It’s a list of concepts I found confusing, so it in no way gives you a comprehensive overview of RL. Check out the articles at the bottom.
Q(s,a) is equal to the summation of immediate reward after performing action
a while in state
s and the discounted expected future reward. It represents how good a certain action is in given state.
B. Difference between Value-iteration and Policy-iteration
Value iteration includes: finding optimal value function + one policy extraction.
Policy iteration includes: policy evaluation + policy improvement, and the two are repeated iteratively until policy converges. Policy iteration generally converges faster than value iteration.
Take a quick glance and move on.
Value Iteration :
We start with a random value function and then find a new (improved) value function in an iterative process, until reaching the optimal value function.
Value iteration computation of Bellman Equation:
Problems with Value Iteration :
- It’s slow – O(S^2A) per iteration
- The “max” at each state rarely changes
- The policy often converges long before the values
Policy Iteration :
Policy iteration computations of Bellman Equation:
- Evaluation : For fixed current policy p, find values with policy evaluation
In value iteration:
- Every iteration updates both the values and (implicitly) the policy
- We don’t track the policy, but taking the max over actions implicitly recomputes it
In policy iteration:
- We do several passes that update utilities with fixed policy (each pass is fast because we consider only one action, not all of them)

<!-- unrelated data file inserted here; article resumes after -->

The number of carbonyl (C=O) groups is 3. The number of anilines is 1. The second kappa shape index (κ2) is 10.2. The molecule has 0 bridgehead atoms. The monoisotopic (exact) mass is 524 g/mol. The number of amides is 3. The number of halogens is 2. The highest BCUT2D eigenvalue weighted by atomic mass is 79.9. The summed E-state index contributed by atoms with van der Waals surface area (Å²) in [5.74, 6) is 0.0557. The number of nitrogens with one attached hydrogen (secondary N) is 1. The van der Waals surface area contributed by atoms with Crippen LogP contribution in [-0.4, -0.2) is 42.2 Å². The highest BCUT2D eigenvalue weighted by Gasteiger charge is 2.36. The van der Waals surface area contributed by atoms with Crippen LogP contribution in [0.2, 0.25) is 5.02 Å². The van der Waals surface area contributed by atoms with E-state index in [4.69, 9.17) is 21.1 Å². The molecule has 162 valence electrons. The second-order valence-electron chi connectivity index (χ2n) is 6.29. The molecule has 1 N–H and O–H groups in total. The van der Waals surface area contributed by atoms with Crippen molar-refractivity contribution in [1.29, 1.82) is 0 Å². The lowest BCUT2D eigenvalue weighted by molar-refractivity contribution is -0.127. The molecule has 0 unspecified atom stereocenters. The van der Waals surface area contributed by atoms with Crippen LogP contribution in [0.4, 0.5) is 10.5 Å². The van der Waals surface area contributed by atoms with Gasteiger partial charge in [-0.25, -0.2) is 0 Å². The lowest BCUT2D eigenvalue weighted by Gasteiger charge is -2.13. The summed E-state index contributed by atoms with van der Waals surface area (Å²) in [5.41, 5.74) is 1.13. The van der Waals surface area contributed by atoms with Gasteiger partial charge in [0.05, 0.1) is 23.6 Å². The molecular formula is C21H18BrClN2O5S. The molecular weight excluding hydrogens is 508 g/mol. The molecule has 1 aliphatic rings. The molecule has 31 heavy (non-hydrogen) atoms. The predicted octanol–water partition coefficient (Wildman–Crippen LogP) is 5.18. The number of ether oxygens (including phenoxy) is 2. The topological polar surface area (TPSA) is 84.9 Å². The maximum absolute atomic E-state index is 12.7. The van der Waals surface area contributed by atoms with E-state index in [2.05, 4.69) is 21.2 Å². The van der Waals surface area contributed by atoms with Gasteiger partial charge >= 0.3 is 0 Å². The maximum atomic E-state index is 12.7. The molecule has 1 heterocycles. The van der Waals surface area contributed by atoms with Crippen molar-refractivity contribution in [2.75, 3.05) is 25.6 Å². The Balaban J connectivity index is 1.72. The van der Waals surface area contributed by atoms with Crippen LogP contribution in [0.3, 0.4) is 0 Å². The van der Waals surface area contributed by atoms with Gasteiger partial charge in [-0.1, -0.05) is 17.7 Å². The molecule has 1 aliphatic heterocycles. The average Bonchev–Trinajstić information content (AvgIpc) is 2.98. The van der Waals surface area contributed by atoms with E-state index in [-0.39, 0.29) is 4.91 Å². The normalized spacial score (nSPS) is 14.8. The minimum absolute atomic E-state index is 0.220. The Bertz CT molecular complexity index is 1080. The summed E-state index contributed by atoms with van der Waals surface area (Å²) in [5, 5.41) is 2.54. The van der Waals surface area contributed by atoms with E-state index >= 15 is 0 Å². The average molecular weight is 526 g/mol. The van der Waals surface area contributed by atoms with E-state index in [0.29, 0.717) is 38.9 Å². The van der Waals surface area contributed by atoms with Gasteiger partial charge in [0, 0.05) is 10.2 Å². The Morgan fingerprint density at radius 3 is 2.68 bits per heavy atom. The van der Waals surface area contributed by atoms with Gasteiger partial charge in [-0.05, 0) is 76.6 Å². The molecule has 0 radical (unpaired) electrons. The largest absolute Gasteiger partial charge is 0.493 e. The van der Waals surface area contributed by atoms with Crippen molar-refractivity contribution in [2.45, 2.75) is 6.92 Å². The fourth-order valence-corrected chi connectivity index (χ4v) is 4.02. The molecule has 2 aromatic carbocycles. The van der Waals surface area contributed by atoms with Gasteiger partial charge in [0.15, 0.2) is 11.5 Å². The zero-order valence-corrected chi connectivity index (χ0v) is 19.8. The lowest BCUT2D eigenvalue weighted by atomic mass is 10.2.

- After the policy is evaluated, a new policy is chosen (slow like a value iteration pass)
- The new policy will be better (or we’re done)
C. Off-policy vs On-policy
This is how Sarsa and Q-learning choose the next action (epsilon-greedy). Epsilon is usually set to 0.9, meaning that 90% of the time the Q-learning agent chooses the best action according to the Q-table, 10% of the time chooses a random action. It allows the agent to explore.
Our Q-table looks like this
def choose_action(observation): if np.random.uniform() < self.epsilon: # Choose the best action according to Q-table, find the highest value in row Q-table[observation,:]. # The column index is the action. state_action = self.q_table.loc[observation,:] # For the same state (row), there might be multiple identical Q action value, so we shuffle it. state_action = state_action.reindex(np.random.permutation(state_action.index)) action = state_action.argmax() else: # Choose a random action action = np.random.choice((self.actions))
D. DQN: Using NN to estimate Q(s,a) + Experience Replay
Main innovation over Q-learning: It has two separate networks: an action network and a target network. The action network selects action, its parameters are trainable.The target network is a history version of the action network, its parameters are untrainable. It is updated infrequently– every C steps.The target network computes the loss for every action during training.
Why not use just use one network for both estimations? The issue is that at every step of training, the Q-network’s values shift, and if we are using a constantly shifting set of values to adjust our network values, then the value estimations can easily spiral out of control. In order to make training more stable, the target network’s weights are fixed, and only periodically or slowly updated to the primary Q-networks values.